Posts tagged with "ABC News"

Use it or lose it: Sexual activity may help delay menopause

January 17, 2020

It turns out that the old saw, “use it or lose it,” is true when it comes to copulation and procreation. Women with more active sex lives may experience menopause later in life, according to the results of a ten-year study conducted at the University College of London.

Published by Royal Society Open Science, the study found that women who reported weekly physical intimacy over a decade were about 28% less likely to experience menopause than women who reported less-than-monthly sexual activity, ABC News reported this week.

The reason may be because “ovulation requires a lot of energy, and it has also been shown to impair your immune function. From an evolutionary standpoint, if a person is not sexually active it would not be beneficial to allocate energy to such a costly process,” the study’s lead author, Megan Arnot, told the news outlet.

“Doctors have long known that there were many benefits from continued sexual activity,” Dr. Jennifer Wu, a New York-based OB/GYN who didn’t participate in the project, told ABC News. “This study highlights a new finding: Women who do not engage in regular sexual activity go through menopause at an earlier age. With the earlier onset of menopause, patients experience more loss of bone and adverse cholesterol profiles.”

The study doesn’t explain the exact connection between sex and menopause, but it illustrates a possible association. Further studies would be required to establish stronger links.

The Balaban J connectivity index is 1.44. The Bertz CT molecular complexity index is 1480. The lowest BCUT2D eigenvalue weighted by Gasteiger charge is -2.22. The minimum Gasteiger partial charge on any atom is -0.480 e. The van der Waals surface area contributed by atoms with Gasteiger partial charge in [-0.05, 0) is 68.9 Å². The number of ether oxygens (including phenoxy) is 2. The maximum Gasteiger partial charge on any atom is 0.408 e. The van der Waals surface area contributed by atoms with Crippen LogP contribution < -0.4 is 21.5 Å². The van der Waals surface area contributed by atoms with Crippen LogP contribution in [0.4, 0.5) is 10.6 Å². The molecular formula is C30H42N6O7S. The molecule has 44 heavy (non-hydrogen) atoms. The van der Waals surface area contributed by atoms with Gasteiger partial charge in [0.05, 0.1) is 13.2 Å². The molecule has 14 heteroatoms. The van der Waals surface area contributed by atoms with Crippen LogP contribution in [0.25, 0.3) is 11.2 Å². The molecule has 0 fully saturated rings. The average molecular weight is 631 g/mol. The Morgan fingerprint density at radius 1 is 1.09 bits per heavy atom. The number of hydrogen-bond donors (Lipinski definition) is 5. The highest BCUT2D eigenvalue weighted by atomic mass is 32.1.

The study began with a look at approximately 3,000 women— 46%  of whom were perimenopausal, meaning they had some symptoms; and 54% were premenopausal, meaning they had no symptoms. Over the next decade, 45% of the women began menopause, at an average age of 52.

The women studied were described as having sex weekly, monthly or less than once a month. Sex was defined as intercourse, oral sex, touching or caressing, or self-stimulation.

“It’s the first time a study has shown a link between frequency of sex and onset of menopause,” Arnot added. “We don’t want to offer behavioral advice at this point at all. These results are an initial indication that menopause timing may be adaptive in response to the likelihood of becoming pregnant. More research will need to be done in the future.”

Research contact: @ABC

Run for your life: Training for your first marathon may reverse aging

January 8, 2020

Training for six months and completing your first 26-mile marathon run can add back up to four years to your heart health, according to new UK research findings, ABC News reports.

The study, published January 6 in the Journal of the American College of Cardiology, says the training can lower blood pressure and aortic stiffness to the equivalent of a four-year reduction in vascular health.